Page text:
Lapid unveils Israeli financial plan for Gaza

Israeli Foreign Minister Yair Lapid offered Sept. 12 his imaginative and prescient for a long-term settlement between Israel and the Gaza Strip. Addressing a convention of the International Institute for Counter-Terrorism at Reichman University, Lapid proposed a top level view for the reconstruction of the Gaza Strip. Lapid mentioned that the plan — dubbed “economy for security” — presents a extra sensible approach towards the reconstruction of Gaza in trade for disarmament of Palestinian armed factions.

Lambasting the coverage adopted by former Prime Minister Benjamin Netanyahu vis-a-vis Gaza, Lapid famous, “Since Israel left the Gaza Strip in 2005, we have been dragged into round after round of violence causing suffering for our people and harming our economy. The policy Israel has pursued up until now hasn’t substantially changed the situation. The closures haven’t stopped the smuggling and production of weapons. Last night we once again struck Gaza after yet another rocket was fired, and residents ran to their shelters. We need to change direction. What should we do? The short answer is that we need to start a large, multi-year process of economy for security. It is the more realistic version of what in the past was called ‘rehabilitation for demilitarization.'”

Lapid defined that his define contains two phases. The first stage will handle the quick humanitarian disaster in Gaza, tackling fundamental human wants there. “The electricity system will be repaired, gas will be connected, a water desalination plant will be built, significant improvements to the health-care system and a rebuilding of housing and transport infrastructure will take place. In exchange, Hamas will commit to long-term quiet,” Lapid mentioned.

The second stage of the define features a complete financial jump-start for the Gaza Strip. Lapid proposed that “as part of the second stage the artificial island project off the coast of Gaza will be advanced, which will allow for the construction of a port. A transportation link between the Gaza Strip and the West Bank will be built. International investment inside Gaza and joint economic projects with Israel, Egypt and the Palestinian Authority [PA] will be advanced. Industrial and employment zones will be built near the Erez border crossing.”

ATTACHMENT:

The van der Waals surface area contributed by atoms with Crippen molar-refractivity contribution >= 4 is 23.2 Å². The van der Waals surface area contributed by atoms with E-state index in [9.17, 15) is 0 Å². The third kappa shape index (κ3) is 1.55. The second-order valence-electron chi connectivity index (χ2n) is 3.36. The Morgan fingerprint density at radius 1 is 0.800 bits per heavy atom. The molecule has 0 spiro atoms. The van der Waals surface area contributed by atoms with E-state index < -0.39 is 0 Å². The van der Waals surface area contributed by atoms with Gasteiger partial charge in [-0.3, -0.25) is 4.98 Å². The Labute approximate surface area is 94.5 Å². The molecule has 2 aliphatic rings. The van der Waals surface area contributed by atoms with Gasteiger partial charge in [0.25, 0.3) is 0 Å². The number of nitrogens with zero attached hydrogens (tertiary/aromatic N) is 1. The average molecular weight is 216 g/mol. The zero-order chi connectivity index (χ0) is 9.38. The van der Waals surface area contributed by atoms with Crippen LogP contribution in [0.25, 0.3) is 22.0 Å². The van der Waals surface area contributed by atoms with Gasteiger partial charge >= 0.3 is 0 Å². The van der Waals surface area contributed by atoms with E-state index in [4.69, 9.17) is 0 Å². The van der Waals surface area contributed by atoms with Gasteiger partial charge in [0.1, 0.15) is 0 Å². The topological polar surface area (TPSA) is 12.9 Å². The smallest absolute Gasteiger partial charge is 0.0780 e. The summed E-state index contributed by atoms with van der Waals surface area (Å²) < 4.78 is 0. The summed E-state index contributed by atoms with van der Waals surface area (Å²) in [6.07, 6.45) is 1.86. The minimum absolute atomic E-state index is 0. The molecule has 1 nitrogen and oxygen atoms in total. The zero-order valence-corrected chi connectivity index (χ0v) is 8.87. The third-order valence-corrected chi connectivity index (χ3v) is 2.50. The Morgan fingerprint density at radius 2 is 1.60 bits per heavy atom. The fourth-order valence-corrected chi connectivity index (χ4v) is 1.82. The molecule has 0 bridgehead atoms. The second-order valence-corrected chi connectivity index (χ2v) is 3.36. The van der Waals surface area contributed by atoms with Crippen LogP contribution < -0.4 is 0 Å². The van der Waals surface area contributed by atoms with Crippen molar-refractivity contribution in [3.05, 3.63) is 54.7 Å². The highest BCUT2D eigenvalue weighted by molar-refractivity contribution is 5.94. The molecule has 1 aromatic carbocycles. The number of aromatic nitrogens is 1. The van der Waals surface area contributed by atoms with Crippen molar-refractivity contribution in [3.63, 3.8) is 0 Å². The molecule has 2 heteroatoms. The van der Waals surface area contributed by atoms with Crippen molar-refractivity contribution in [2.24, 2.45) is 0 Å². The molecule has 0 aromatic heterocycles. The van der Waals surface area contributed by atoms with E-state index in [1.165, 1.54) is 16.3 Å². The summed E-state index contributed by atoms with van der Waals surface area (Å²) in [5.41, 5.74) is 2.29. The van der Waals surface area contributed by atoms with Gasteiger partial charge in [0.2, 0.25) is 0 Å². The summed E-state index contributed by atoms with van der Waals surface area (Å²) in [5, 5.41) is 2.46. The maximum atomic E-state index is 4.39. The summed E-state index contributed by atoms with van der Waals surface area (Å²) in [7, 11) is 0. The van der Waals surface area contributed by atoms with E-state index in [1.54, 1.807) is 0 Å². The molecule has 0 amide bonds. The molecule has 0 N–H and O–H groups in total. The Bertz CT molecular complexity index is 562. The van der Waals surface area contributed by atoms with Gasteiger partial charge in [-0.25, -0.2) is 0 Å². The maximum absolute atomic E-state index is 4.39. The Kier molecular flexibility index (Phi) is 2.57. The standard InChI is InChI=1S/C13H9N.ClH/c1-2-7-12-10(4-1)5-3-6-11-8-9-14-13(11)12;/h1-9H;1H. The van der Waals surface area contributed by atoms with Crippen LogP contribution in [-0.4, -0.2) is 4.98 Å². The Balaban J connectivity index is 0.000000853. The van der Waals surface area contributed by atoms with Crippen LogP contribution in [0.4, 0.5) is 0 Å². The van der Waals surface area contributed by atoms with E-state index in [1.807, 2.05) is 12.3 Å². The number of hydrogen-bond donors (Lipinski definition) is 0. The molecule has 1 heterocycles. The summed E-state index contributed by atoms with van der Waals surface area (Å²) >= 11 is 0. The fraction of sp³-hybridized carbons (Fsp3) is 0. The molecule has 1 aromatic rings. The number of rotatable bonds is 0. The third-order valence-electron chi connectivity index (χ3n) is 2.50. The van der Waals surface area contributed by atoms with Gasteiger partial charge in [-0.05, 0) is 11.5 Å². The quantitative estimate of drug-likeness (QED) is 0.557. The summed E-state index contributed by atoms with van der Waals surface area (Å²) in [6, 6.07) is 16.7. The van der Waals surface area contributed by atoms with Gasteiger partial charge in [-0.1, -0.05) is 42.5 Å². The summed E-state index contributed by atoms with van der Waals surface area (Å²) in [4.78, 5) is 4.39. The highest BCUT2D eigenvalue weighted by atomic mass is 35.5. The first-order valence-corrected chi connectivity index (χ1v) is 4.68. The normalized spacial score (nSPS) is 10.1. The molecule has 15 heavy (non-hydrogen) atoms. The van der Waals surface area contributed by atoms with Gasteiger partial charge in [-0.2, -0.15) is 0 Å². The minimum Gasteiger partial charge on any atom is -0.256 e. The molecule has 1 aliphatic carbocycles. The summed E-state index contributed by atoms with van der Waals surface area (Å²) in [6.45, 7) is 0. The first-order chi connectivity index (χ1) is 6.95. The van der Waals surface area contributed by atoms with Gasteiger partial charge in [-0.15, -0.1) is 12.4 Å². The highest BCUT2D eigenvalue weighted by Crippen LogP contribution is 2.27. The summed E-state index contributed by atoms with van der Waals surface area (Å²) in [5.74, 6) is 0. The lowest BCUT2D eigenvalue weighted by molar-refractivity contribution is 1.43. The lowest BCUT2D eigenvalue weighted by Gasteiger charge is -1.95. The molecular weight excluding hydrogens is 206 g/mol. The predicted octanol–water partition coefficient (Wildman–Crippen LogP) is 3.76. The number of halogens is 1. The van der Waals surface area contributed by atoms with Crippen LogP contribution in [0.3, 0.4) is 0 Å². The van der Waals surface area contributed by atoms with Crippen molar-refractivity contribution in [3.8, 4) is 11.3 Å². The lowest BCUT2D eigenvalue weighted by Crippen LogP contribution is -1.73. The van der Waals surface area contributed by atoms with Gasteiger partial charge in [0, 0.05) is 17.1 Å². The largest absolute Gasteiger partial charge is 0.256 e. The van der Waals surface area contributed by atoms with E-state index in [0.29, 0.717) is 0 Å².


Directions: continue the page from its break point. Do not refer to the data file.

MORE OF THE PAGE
In his handle, Lapid made clear that Israel doesn’t intend to barter with Hamas, which requires its destruction. Rather, Israel expects worldwide involvement and engagement, to strain Hamas into choosing the answer he’s placing on the desk. It additionally strives for the residents of Gaza to strain Hamas in favor of such a plan. Israel, he mentioned, hopes Gazans now perceive what they’re lacking out on on account of terrorism and that they understand how a lot they stand to realize if terrorism stops.

Lapid famous that the investments wanted for the implementation of the define, particularly for the second stage, shall be managed by a bunch of donor international locations and worldwide entities. The group ought to embrace the United States, European Union, International Monetary Fund, World Bank and several other Gulf states, led by the United Arab Emirates. Lapid continued, “As part of the second stage, the PA will become the central body working to advance these different projects, it will be given the economic and civil management of the Gaza Strip.”

More so, Lapid said that while his outline does not address the two-state solution, he himself believes Israel needs to strengthen the PA and needs to negotiate with it with an aim of achieving a two-state solution.

This last statement on the PA, as well as Lapid’s affirmation that such a plan has never before been presented officially by an Israeli government, leaves little room for misinterpretation. Lapid intends to carry the banner of Gaza reconstruction, as well as the banner of advancing on talks with the Palestinians. Two tracks that should surely earn him the support of the White House. Indeed, Lapid noted in his speech that he had held in recent weeks a series of conversations with partners in the Arab world and the West about his plan. These partners included, he said, leaders in Egypt and the Gulf, US Secretary of State Antony Blinken, Russian Foreign Minister Sergey Lavrov and the  EU.


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